BUT, and this is where the complaint comes in: while Mystique is such an important character in this movie, we get that from Xavier and Magneto’s perspective, and not really her own. Perhaps that’s due to the nature of her powers. After all, it’s really hard to get scenes from her POV; even when she’s the central focus, she primarily looks like someone else. The Magneto/Xavier relationship dynamic is the boon of First Class and this film, and the explosive addition of Mystique into that triangle is brilliant/interesting, especially since she’s not merely a love interest…but I don’t know if her character really stands on her own. We see everyone trying to reach her, trying to get her to do things, and never really get inside her head, or get a moment to see her for who she really is. That’s the mystique of her character, I suppose, but I also think more screen time and focus on her character could’ve made it incredible, and give her heroic choice at the end even more emotional resonance.
Where does the film rank in the X-Men franchise canon?
David: It’s close between X2 and Days of Future Past, and I’ll need to see the latter more than once to say it definitively, but right now, I’m going with Days of Future Past as the best one of all. It so captured the desperation of the X-Men when they’re at their best, the darkness of that world and the greatness of its characters.
Andy: TBD. It could be anywhere from #1 or #4. I don’t even know how I’d rank the other films beside it, but I’m thinking I’d rank it #2 after X2.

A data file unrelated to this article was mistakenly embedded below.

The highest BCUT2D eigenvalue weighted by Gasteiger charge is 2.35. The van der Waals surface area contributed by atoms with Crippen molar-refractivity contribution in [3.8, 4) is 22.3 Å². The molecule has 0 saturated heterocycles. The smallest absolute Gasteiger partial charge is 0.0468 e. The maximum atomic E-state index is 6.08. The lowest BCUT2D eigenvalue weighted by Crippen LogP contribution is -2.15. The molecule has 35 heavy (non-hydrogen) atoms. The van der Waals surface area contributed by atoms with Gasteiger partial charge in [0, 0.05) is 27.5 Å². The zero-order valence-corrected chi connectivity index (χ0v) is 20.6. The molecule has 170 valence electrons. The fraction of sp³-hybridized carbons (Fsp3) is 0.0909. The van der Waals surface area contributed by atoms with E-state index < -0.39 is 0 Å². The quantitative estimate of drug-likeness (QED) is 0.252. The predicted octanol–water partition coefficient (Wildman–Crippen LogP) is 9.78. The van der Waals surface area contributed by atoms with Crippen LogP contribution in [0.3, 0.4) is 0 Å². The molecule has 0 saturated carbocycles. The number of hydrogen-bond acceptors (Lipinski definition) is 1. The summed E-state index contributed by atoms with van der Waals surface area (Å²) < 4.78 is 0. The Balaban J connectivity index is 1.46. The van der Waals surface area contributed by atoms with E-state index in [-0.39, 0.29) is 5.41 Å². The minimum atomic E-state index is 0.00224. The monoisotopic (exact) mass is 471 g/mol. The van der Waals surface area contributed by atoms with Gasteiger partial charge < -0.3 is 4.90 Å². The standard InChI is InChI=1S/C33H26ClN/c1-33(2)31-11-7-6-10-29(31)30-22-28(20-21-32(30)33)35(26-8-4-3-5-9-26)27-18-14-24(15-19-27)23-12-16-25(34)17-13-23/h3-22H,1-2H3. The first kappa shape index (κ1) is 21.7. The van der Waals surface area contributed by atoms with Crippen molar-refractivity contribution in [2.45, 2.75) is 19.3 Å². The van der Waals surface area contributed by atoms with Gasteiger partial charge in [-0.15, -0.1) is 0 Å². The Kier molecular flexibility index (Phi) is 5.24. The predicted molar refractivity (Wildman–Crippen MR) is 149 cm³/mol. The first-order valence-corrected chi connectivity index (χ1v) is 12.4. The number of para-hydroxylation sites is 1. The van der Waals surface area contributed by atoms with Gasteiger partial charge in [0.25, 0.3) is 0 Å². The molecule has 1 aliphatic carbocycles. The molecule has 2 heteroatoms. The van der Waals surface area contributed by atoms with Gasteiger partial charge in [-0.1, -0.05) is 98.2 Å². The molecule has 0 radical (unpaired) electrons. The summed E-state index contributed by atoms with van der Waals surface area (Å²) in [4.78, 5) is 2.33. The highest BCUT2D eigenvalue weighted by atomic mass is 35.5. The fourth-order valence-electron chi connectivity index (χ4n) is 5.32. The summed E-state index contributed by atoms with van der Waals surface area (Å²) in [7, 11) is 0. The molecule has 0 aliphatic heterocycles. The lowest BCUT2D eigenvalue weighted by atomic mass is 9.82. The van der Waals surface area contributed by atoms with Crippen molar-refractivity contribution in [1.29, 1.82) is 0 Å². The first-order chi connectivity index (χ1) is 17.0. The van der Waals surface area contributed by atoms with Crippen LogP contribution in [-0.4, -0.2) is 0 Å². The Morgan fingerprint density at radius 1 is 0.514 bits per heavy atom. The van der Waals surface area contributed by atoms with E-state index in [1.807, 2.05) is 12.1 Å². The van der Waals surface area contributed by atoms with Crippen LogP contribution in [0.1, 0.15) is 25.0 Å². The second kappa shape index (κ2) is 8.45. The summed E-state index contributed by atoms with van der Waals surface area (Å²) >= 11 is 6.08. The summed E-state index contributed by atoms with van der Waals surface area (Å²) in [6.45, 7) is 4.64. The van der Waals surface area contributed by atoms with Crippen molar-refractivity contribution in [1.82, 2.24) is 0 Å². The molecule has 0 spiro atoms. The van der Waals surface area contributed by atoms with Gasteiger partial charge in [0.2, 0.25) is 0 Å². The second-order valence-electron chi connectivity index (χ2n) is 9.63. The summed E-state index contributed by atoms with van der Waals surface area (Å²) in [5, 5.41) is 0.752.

How about that post-credits scene?
David: Given that we already knew the title of the next movie is X-Men: Apocalypse, it shouldn’t have had so much effect on me, but my god did it get me excited. Apocalypse, despite some missteps in stories over the years, is still my second-favorite X-villain, and I just cannot freaking wait to see him in action. I thought it was smart to show him as a boy (though he was older in the comics when he came into his own) so we could get a glimpse at our Big Bad while still leaving the real casting open.
Andy: I loved this. It looked rushed CGI-wise, but hearing the En Sabuh Nur chant, and seeing the four horsemen, got me tingly. Before it happened, I joked that perhaps it’d end like Avengers, with a blue guy the general public doesn’t know grinning to the camera. I would’ve laughed, but thankfully that didn’t happen. I can’t wait to see the Apocalypse story set in the 1980s, and whatever my thoughts on Days of Future Past, there’s no denying that the X-franchise is in as good a position as it’s been since after the first movie. Most of the baggage is jettisoned, and now creativity (and hopefully characterization) can flow. Of course, given the bright X-future we’ve seen and knowing Apocalypse takes place in the 80’s, does that lessen the stakes?
Four Horseman of the Apocalypse Predictions
Andy: Four of the following: Archangel, Mystique, Mr. Sinister, Dark Beast, Banshee (I don’t think we saw his death certificate in Trask’s lair), Havok, Psylocke, Caliban and Domino, in order of likelihood. As long as Toad is nowhere near the running. Hell, maybe young Storm, Jean and Scott will make up three quarters of it (and maybe we’ll figure out how Havok exists). It’d be a helluva way to introduce them.
David: When Apocalypse debuted in the 1980s in X-Factor, he just had four original horsemen without using any prior characters. I think trying to get four “name” horsemen might make things too crowded, or cause the impact to be lessened when Apocalypse does try/force one X-Men to become a Horseman. So I predict we get three generics, with an X-Man becoming Death. And that X-Man will be…well, probably Wolverine, since Jackman is softening on the next Wolvy movie being his last appearance as the character.
Mutant You Most Want to See
David: In order: Young Storm, Mister Sinister, Cable, Shadow King, Nightcrawler (somehow)
- Cast: Hugh Jackman, James McAvoy, Michael Fassbender, Jennifer Lawrence
- Director: Bryan Singer
- Running Time: 131 minutes
- Genre: Action, Drama